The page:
Venezuela President Nicolas Maduro’s socialist government sought on Tuesday to scupper a push by the opposition to oust him this year via a referendum, while his opponents called for protests to demand the vote.
As the OPEC nation faces in an unprecedented economic crisis, both sides are in deadlock over a provision in the constitution allowing a recall referendum halfway through the president’s six-year term.
Government supporters lodged a complaint at the election board saying the Democratic Unity (MUD) coalition falsified signatures in an initial collection to trigger the process.
“They are committing grave fraud and corruption,” senior Socialist Party leader Jorge Rodriguez told reporters outside the election council, saying signatures of nearly 11,000 dead people and 3,000 minors were included.
Maduro, 53, who won election to replace Hugo Chavez in 2013, has vowed there will be no referendum, and the election council has been dragging its feet over the process.
The opposition urged supporters to march towards the council’s Caracas headquarters on Wednesday to demand it validate the first round of signatures, 1 percent of registered voters in each state.
“We are waiting for them to speak clearly to the country, to respect Venezuelans and the constitution,” opposition leader Henrique Capriles said in a speech at a public event.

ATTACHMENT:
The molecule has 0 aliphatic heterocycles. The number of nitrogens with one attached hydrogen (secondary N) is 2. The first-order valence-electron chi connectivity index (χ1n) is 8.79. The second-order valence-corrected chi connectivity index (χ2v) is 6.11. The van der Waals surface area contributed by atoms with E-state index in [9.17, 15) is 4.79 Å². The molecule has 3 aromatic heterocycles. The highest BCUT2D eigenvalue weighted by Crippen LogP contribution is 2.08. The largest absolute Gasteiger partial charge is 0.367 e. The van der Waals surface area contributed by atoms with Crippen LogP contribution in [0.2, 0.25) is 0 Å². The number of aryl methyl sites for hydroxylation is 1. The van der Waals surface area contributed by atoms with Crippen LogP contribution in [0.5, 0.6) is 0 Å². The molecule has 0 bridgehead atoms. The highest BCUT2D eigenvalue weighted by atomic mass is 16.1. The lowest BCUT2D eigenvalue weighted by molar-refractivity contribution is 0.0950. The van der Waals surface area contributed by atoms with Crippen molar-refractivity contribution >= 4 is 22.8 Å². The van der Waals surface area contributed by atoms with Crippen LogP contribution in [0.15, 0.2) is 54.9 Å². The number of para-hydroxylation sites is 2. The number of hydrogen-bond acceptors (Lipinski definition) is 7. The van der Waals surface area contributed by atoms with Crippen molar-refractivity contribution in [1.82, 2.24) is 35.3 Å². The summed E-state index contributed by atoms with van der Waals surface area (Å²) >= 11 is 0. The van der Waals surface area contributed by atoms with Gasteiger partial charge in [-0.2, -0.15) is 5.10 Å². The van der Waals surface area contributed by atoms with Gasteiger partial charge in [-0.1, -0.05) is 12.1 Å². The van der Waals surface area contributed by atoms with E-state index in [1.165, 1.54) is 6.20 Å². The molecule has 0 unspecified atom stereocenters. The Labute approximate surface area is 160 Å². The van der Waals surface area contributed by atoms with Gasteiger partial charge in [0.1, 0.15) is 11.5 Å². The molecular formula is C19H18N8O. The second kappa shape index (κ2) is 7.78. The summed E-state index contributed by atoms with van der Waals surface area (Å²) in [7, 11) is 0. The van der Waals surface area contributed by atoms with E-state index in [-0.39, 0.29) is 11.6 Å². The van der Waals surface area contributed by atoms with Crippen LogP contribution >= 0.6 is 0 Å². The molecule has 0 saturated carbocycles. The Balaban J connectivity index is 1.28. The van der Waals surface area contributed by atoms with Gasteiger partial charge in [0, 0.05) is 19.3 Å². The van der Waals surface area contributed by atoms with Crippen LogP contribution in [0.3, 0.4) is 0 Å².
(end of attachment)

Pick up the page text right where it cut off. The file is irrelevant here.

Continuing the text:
“We are in an emergency,” he said. “All the prices are rising and the government does nothing. … To change this situation, there has to be political change.”
If the referendum process proceeds, the next stage would be for the opposition to obtain 20 percent, or nearly 4 million signatures, asking for the vote.
In addition to the fraud accusations, the government said there was not enough time to organise a referendum this year because the opposition had waited too long before activating the mechanism. Capriles has said it would be possible to hold it by Oct. 30 or Nov. 6.
The timing is important because if Maduro loses a referendum this year, there would be a new presidential vote – which polls indicate he would likely lose.
If Maduro loses a referendum after January, he would be replaced by his vice president, effectively leaving the Socialist Party in power until the next presidential election scheduled for the end of 2018.
Critics blame failed socialist economic policies for Venezuela’s 2-1/2 year recession, the world’s highest inflation, product shortages and long lines at shops. Maduro said the fault lies with falling oil prices and an “economic” war by opponents including Washington.